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Marx and Reification

November 26, 2010

“Commodities, which exist as use-values, must first of all assume a form in which they appear to one another nominally as exchange-values, as definite quantities of materialised universal labour-time. The first necessary move in this process is, as we have seen, that the commodities set apart a specific commodity, say, gold, which becomes the direct reification of universal labour-time or the universal equivalent.”

“Capital employs labour. The means of production are not means by which he can produce products, whether in the form of direct means of subsistence, or as means of exchange, as commodities. He is rather a means for them, partly to preserve their value, partly to valorise it, i.e. to increase it, to absorb surplus labour. Even this relation in its simplicity is an inversion, a personification of the thing and a reification of the person, for what distinguishes this form from all previous ones is that the capitalist does not rule the worker in any kind of personal capacity, but only in so far as he is “capital”; his rule is only that of objectified labour over living labour; the rule of the worker’s product over the worker himself.”

“The production of capitalists and wage-laborers is therefore a major product of the process by which capital turns itself into values. Ordinary political economy, which concentrates only on the objects produced, forgets this entirely. Inasmuch as this process establishes reified labor as what is simultaneously the non-reification of the laborer, as the reification of a subjectivity opposed to the laborer, as the property of someone else’s will, capital is necessarily also a capitalist. The idea of some socialists, that we need capital but not capitalists, is completely false. The concept of capital implies that the objective conditions of labor—and these are its own product—acquire a personality as against labor, or what amounts to the same thing, that they are established as the property of a personality other than the worker’s. The concept of capital implies the capitalist. However, this error is certainly no greater than that of, e.g., all philologists who speak of the existence of capital in classical antiquity, and of Roman or Greek capitalists. This is merely another way of saying that in Rome and Greece labor was free, an assertion which these gentlemen would hardly make. If we now talk of plantation-owners in America as capitalists, if they are capitalists, this is due to the fact that they exist as anomalies within a world market based upon free labor. Were the term capital to be applicable to classical antiquity—though the word does not actually occur among the ancients (but among the Greeks the word arkhais is used for what the Romans called the principalis summa reicreditae, the principal of a loan)—then the nomadic hordes with their flocks on the steppes of Central Asia would be the greatest capitalists, for the original meaning of the word capital is cattle.”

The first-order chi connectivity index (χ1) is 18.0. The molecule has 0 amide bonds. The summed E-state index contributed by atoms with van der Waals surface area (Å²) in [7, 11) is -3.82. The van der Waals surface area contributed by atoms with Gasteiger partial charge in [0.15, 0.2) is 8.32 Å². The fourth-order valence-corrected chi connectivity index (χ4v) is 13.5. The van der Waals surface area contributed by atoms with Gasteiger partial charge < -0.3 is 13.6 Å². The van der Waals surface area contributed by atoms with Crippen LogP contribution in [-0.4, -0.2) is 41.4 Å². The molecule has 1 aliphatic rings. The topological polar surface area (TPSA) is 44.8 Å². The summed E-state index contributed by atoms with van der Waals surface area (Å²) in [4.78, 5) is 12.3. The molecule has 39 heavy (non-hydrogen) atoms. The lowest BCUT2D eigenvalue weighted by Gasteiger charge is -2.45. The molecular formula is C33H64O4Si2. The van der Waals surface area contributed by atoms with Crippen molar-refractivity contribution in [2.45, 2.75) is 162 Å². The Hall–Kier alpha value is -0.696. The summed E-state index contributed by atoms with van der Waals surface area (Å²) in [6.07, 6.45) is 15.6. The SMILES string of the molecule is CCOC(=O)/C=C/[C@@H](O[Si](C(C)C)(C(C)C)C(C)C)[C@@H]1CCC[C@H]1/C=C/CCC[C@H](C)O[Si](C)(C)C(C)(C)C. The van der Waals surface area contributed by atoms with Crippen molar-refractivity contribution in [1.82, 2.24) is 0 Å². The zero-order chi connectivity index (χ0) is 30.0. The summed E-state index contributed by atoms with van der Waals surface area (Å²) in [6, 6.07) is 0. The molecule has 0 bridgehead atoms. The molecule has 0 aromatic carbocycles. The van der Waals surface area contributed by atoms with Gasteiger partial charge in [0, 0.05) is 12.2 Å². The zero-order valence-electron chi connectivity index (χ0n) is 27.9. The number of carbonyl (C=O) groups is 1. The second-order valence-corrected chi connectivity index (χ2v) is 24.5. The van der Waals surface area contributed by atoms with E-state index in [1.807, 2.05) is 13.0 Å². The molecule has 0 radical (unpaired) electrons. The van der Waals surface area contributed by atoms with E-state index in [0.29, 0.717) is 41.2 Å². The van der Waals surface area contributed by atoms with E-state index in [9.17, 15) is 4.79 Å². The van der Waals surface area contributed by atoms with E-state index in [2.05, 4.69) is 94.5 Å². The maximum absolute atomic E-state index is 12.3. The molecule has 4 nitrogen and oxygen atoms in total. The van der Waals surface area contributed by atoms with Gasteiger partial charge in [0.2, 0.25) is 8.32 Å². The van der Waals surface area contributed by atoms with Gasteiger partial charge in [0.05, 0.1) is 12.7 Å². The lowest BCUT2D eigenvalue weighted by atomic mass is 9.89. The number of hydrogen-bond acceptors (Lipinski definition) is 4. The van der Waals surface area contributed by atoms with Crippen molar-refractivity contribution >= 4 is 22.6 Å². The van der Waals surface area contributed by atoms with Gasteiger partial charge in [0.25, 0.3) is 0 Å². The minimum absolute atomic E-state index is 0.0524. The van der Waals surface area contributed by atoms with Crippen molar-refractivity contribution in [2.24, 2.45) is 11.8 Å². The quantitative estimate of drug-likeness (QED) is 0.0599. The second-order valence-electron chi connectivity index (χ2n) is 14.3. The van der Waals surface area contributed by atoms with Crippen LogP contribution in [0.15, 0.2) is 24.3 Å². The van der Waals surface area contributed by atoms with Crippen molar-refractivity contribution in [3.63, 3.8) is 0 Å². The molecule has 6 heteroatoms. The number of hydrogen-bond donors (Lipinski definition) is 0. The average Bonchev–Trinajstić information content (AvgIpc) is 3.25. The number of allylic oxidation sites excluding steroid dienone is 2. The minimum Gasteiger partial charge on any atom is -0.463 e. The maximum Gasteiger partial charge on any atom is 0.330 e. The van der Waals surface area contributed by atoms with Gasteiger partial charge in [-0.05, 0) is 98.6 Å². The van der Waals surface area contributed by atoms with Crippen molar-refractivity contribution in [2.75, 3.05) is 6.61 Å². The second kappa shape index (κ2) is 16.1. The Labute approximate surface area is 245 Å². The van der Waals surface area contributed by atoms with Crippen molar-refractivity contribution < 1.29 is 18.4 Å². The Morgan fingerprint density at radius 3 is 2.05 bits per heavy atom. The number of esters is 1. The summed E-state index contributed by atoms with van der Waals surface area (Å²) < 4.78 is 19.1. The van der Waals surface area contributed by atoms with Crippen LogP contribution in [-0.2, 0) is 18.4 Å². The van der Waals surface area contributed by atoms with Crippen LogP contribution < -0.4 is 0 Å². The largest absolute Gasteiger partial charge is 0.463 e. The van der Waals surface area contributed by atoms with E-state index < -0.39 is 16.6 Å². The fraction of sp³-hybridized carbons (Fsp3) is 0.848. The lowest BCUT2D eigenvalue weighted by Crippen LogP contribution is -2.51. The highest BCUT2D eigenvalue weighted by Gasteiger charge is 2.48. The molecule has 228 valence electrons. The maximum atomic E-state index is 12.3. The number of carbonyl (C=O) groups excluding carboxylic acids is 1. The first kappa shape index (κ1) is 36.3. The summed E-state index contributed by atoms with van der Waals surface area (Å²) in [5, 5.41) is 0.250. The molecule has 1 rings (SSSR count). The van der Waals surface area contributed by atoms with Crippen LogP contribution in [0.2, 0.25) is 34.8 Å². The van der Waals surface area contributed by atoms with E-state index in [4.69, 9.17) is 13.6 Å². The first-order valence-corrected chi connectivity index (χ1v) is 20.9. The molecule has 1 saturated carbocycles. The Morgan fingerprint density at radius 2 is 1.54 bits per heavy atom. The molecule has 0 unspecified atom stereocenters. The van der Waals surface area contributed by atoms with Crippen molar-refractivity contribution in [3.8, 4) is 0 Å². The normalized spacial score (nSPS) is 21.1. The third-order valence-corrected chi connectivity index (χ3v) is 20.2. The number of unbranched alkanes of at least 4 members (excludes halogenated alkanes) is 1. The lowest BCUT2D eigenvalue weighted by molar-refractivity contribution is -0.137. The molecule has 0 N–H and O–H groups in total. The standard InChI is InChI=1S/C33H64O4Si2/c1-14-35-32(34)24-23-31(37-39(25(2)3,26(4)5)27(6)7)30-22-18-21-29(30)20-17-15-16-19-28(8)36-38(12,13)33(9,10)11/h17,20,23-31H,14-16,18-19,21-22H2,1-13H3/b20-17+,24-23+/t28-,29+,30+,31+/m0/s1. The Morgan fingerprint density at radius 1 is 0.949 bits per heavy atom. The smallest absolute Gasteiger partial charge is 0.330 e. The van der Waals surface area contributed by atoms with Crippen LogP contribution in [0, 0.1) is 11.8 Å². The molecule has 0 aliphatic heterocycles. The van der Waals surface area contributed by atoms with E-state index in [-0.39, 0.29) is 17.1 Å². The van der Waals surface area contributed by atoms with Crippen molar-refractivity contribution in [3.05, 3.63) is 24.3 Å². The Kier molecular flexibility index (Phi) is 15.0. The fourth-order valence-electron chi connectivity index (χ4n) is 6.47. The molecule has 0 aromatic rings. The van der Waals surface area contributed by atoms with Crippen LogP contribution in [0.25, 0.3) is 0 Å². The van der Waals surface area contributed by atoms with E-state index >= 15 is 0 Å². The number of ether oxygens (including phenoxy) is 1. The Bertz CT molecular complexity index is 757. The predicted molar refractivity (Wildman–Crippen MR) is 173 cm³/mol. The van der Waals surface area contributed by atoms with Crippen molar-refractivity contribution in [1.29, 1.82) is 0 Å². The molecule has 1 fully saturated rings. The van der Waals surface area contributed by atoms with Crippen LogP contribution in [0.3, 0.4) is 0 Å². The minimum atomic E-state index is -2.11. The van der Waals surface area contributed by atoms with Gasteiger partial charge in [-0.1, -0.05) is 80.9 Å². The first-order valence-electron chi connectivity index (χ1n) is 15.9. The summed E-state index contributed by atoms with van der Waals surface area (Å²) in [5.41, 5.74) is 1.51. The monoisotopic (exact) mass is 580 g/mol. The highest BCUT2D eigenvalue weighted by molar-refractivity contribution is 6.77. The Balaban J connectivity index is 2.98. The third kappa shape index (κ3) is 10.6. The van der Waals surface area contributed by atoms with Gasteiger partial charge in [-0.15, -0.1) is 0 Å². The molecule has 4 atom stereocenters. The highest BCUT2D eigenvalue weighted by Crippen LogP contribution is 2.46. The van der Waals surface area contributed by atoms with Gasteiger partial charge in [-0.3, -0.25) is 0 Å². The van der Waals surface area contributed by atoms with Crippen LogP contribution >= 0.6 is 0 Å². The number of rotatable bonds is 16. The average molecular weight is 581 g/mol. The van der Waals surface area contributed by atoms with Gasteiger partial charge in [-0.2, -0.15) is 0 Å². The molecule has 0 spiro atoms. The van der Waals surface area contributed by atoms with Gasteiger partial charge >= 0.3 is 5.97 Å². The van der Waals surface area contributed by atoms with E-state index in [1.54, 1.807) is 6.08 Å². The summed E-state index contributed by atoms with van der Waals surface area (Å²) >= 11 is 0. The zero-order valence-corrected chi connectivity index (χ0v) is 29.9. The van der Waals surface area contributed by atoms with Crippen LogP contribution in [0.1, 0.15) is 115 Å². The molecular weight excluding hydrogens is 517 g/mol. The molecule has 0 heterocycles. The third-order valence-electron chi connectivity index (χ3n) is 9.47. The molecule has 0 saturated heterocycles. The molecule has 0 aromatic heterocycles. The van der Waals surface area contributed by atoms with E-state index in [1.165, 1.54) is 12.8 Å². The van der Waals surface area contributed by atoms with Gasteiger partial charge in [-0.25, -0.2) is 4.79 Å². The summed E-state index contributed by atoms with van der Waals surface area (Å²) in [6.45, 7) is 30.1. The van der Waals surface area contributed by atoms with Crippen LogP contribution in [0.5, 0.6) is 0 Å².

“Capital employs labour. Even this relation in its simplicity is a personification of things and a reification of persons. But the relation becomes still more complex—and apparently more mysterious—in that, with the development of the specifically capitalist mode of production, not only do these things—these products of labour, both as use values and as exchange values—stand on their hind legs vis-à-vis the worker and confront him as “capital”—but also the social forms of labour appear as forms of the development of capital, and therefore the productive powers of social labour, thus developed, appear as productive powers of capital. As such social forces they are “capitalised” vis-à-vis labour. In fact, communal unity in cooperation, combination in the division of labour, the application of the forces of nature and science, as well as the products of labour in the shape of machinery, are all things which confront the individual workers as alien, objective, and present in advance, without their assistance, and often against them, independent of them, as mere forms of existence of the means of labour which are independent of them and rule over them, in so far as they are objective; while the intelligence and volition of the total workshop, incarnated in the capitalist or his understrappers (representatives), in so far as the workshop is formed by the combination of the means of labour, confront the workers as functions of capital, which lives in the person of the capitalist. The social forms of their own labour—the subjective as well as the objective forms—or the form of their own social labour, are relations constituted quite independently of the individual workers; the workers as subsumed under capital become elements of these social constructions, but these social constructions do not belong to them. They therefore confront the workers as shapes of capital itself, as combinations which, unlike their isolated labour capacities, belong to capital, originate from it and are incorporated within it. And this assumes a form which is the more real the more, on the one hand, their labour capacity is itself modified by these forms, so that it becomes powerless when it stands alone, i.e. outside this context of capitalism, and its capacity for independent production is destroyed, while on the other hand the development of machinery causes the conditions of labour to appear as ruling labour technologically too, and at the same time to replace it, suppress it, and render it superfluous in its independent forms. In this process, in which the social characteristics of their labour confront them as capitalised, to a certain extent—in the way that e.g. in machinery the visible products of labour appear as ruling over labour—the same thing of course takes place for the forces of nature and science, the product of general historical development in its abstract quintessence: they confront the workers as powers of capital.”